One interesting thing I learned in my research: Not everybody sells. In another study, Vanguard reported that 27% of IRA account holders made at least one exchange during the 2008-2012 downturn. In other words, 73% of people didn’t sell.
Current research on investing behavior, called neuroeconomics, includes reams of studies on over-confidence, the recency effect, loss aversion, herding instincts, and other biases that cause people to sell low when they know better.
Also available are easy-to-understand primers explaining why it’s such a bad idea to get out of the market.
The question remains, “How do I influence Nate’s behavior?” The financial research ends before that gets answered.
Coincidentally, I recently had a tennis accident that landed me in the emergency room. While outwardly I was calm, cracking lame jokes, inwardly I was freaked out.
Despite my appearance, the medical professionals assumed I was in high anxiety mode, treating me appropriately. The emergency room personnel had specific protocols. Quoting research and approaching panicked people with logic weren’t among them.
They answered my questions with simple sentences and gave me some handouts to look at later.
Selling low is an anxiety issue. And anxiety about the stock market runs on a continuum:
|Client behavior||Don’t notice the market||Mindfully monitor it.||“Stop the pain. I have to sell.”|
That brought me to a plan, which I’m implementing now, to earn the 150 basis points for behavioral coaching.
During normal times, when clients are in the first two boxes, I make sure to reiterate the basics of low-drama investment strategy.
When I get a call from clients in high anxiety mode, however, I follow a protocol I’ve adapted from the World Health Organization’s recommendations for emergency personnel. Seriously. Here’s what to do:
- Listen, show empathy, and be calm;
- Take the situation seriously and assess the degree of risk.
- Ask if the client has done this before. How’d it work out?
- Explore other possibilities. If clients wants to sell at a bad time because they need cash, help them think through alternatives.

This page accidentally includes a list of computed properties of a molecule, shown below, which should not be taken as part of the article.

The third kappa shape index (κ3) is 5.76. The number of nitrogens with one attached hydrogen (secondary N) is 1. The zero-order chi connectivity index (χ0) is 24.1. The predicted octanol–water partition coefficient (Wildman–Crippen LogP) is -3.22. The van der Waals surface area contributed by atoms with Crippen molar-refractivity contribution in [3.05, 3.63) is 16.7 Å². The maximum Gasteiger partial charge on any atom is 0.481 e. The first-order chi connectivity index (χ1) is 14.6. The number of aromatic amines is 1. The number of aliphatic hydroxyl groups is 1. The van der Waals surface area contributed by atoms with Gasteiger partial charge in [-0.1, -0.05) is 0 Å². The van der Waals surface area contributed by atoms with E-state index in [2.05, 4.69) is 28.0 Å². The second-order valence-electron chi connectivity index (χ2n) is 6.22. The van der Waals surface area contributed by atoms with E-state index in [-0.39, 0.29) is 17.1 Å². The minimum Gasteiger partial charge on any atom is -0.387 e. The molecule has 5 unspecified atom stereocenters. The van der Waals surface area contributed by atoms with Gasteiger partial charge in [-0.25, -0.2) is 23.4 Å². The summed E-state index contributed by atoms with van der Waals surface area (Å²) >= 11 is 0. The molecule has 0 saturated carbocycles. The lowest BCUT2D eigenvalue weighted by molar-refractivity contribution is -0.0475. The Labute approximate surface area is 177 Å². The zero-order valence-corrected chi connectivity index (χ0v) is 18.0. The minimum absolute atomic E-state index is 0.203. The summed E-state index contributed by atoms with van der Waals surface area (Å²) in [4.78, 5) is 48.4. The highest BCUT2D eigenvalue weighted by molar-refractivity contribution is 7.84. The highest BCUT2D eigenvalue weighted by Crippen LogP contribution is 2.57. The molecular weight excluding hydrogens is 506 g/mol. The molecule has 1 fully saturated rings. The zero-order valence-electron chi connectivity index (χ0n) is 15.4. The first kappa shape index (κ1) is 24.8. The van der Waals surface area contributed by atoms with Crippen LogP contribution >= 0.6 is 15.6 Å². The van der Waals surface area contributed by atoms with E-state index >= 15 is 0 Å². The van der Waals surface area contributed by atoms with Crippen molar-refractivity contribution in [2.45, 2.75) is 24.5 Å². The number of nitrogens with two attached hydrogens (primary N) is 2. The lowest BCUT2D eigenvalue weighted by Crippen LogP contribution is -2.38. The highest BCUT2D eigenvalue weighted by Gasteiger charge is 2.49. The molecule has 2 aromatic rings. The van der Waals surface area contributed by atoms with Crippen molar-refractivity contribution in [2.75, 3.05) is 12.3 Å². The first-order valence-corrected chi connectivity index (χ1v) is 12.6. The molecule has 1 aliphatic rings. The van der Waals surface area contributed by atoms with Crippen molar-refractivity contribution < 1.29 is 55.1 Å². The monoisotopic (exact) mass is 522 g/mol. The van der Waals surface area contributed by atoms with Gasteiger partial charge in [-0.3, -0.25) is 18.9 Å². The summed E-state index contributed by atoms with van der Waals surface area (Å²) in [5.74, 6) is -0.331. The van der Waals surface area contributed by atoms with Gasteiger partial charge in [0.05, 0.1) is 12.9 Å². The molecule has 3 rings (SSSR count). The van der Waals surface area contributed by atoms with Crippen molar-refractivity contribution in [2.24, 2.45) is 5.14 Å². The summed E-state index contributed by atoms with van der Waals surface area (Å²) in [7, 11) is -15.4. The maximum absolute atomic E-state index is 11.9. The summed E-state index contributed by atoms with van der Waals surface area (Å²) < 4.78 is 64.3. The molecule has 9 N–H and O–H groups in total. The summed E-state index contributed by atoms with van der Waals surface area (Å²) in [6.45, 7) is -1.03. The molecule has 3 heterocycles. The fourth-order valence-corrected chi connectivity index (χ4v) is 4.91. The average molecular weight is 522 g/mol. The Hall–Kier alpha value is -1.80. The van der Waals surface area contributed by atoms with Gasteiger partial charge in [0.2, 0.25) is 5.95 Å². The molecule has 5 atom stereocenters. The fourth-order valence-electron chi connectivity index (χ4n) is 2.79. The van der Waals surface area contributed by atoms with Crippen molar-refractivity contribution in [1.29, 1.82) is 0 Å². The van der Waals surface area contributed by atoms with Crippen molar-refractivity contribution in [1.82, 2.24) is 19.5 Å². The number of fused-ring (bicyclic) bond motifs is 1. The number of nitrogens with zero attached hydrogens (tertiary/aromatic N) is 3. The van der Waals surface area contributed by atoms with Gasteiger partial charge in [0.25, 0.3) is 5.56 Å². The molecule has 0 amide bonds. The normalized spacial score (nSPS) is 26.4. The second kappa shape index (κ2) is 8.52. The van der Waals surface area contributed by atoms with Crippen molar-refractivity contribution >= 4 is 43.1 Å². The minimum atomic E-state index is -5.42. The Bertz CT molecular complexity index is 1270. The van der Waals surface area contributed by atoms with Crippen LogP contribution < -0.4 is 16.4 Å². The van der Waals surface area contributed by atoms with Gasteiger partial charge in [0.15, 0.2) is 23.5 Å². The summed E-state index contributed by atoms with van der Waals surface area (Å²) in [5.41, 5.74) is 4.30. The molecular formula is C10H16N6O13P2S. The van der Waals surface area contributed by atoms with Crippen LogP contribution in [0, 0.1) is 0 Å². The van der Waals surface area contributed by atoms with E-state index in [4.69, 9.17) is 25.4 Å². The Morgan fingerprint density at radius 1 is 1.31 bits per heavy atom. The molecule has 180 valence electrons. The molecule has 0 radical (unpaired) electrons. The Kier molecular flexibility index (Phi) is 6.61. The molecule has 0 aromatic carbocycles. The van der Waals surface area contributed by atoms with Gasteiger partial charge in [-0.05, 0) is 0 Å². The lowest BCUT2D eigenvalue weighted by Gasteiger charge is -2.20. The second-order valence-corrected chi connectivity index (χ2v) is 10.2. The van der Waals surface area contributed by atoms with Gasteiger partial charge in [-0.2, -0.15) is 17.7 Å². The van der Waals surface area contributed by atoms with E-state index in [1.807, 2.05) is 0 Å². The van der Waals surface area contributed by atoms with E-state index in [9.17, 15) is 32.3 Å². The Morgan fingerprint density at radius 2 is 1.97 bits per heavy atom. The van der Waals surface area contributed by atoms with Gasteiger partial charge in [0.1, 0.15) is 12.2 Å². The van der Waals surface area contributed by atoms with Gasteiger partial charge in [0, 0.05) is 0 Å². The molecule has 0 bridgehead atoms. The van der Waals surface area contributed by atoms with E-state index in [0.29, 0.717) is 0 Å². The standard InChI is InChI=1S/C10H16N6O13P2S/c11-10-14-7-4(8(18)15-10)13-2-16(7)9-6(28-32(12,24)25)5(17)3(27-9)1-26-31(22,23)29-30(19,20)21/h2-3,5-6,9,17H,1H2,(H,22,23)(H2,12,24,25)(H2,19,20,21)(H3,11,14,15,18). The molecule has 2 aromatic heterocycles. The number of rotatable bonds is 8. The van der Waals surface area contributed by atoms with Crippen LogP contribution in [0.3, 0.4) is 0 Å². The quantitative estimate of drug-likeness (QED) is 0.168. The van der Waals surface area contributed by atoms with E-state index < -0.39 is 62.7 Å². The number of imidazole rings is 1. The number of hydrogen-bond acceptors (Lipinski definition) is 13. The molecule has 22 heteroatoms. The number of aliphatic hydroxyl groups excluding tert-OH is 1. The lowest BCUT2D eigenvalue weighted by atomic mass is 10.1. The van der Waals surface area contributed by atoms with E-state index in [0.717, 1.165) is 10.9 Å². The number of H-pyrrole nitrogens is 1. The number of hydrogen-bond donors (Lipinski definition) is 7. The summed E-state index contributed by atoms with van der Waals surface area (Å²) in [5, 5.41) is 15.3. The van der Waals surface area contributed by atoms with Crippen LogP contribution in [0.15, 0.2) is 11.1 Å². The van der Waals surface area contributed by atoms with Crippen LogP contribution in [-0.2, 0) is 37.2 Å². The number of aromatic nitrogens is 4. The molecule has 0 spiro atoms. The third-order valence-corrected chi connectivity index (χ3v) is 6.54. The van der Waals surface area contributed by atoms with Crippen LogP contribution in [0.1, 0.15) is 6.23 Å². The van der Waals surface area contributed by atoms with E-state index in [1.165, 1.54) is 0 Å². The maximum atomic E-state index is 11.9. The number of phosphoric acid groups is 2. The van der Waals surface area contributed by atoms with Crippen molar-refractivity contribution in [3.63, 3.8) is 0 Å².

- Ask clients about the plan. If they sell now, when are they going to get back in? Where are they going to invest the proceeds?
- Buy time. If appropriate, make non-binding agreements that they won’t sell until a specific date.
- Identify people in clients’ lives they can enlist for support.
What not to do:
- Ignore the situation.
- Say that everything will be all right.
- Challenge the person to go ahead.
- Make the problem appear trivial.
- Give false assurances.
Time for some back-testing. How would this have worked in 2008?
In 2008, Jane, who had recently retired, came to me because her portfolio went down 10%. The broader market was down 30-40%, so I doubt her old adviser was concerned about her. Jane, however, didn’t spend much and had no inspiring plans for her estate. She hated her portfolio going down 10%.
Jane didn’t belong in the market. She didn’t care about models showing CD-only portfolios are riskier. She sold her equity positions. She lost $200,000!
The protocol would have worked great because we could have worked through the questions to get to the root of the problem. Her risk tolerance clearly changed when she retired. She and her adviser hadn’t realized it before the downturn.
Then there was Uncle Larry.
Like a lot of relatives, although he may ask my opinion on financial matters, Larry has miraculously gotten along well without acting on much of it.
Larry is in his 80s and mainly invested in individual stocks. This maximizes his dividends, which he likes. The problem was that his dividends were cut. The foibles of a too-big-to-fail bank were waking him up at 3:00 a.m. Should he sell?
When he called, I suggested that Uncle Larry look at the stock market numbers less and turn off the news that was causing him anxiety. I reassured him that he wouldn’t miss anything important. We discussed taking some losses to help him with his tax situation.
Although he listened, I didn’t get the feeling this advice was for him. Actually, the emergency protocol would predict this; the protocol doesn’t include me giving advice!
Uncle Larry and I discussed his plan. He ended up staying in the market because he couldn’t come up with an alternative. He also thought, “If I had invested in a more traditional way, I’d probably have ended up at the same point that I am at now anyway. So this is okay.”
He’s now thrilled he didn’t sell and, at 87, is still 100% in individual stocks.
by Bridget Sullivan Mermel
originally published on Money.com